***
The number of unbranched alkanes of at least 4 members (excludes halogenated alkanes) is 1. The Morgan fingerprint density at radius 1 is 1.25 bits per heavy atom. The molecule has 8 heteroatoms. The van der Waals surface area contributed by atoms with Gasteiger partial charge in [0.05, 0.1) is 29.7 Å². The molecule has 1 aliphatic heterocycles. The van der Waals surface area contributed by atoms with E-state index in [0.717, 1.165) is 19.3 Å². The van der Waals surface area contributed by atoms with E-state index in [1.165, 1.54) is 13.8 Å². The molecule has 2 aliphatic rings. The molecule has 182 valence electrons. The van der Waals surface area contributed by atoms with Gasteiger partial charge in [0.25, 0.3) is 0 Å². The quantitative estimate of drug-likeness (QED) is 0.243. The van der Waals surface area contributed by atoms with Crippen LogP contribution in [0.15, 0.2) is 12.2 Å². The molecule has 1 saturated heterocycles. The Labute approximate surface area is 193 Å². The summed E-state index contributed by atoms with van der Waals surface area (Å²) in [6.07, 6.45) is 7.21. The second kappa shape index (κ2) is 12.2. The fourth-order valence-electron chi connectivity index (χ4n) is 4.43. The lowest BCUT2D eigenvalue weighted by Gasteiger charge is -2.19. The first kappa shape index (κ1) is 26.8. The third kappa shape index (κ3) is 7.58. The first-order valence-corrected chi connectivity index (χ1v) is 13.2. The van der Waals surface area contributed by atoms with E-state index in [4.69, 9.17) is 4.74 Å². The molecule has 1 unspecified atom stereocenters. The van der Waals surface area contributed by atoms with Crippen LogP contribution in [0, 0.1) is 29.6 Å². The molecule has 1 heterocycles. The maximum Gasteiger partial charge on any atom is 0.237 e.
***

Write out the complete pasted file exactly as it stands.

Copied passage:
The number of unbranched alkanes of at least 4 members (excludes halogenated alkanes) is 1. The Morgan fingerprint density at radius 1 is 1.25 bits per heavy atom. The molecule has 8 heteroatoms. The van der Waals surface area contributed by atoms with Gasteiger partial charge in [0.05, 0.1) is 29.7 Å². The molecule has 1 aliphatic heterocycles. The van der Waals surface area contributed by atoms with E-state index in [0.717, 1.165) is 19.3 Å². The van der Waals surface area contributed by atoms with E-state index in [1.165, 1.54) is 13.8 Å². The molecule has 2 aliphatic rings. The molecule has 182 valence electrons. The van der Waals surface area contributed by atoms with Gasteiger partial charge in [0.25, 0.3) is 0 Å². The quantitative estimate of drug-likeness (QED) is 0.243. The van der Waals surface area contributed by atoms with Crippen LogP contribution in [0.15, 0.2) is 12.2 Å². The molecule has 1 saturated heterocycles. The Labute approximate surface area is 193 Å². The summed E-state index contributed by atoms with van der Waals surface area (Å²) in [6.07, 6.45) is 7.21. The second kappa shape index (κ2) is 12.2. The fourth-order valence-electron chi connectivity index (χ4n) is 4.43. The lowest BCUT2D eigenvalue weighted by Gasteiger charge is -2.19. The first kappa shape index (κ1) is 26.8. The third kappa shape index (κ3) is 7.58. The first-order valence-corrected chi connectivity index (χ1v) is 13.2. The van der Waals surface area contributed by atoms with E-state index in [4.69, 9.17) is 4.74 Å². The molecule has 1 unspecified atom stereocenters. The van der Waals surface area contributed by atoms with Crippen LogP contribution in [0, 0.1) is 29.6 Å². The molecule has 1 heterocycles. The maximum Gasteiger partial charge on any atom is 0.237 e.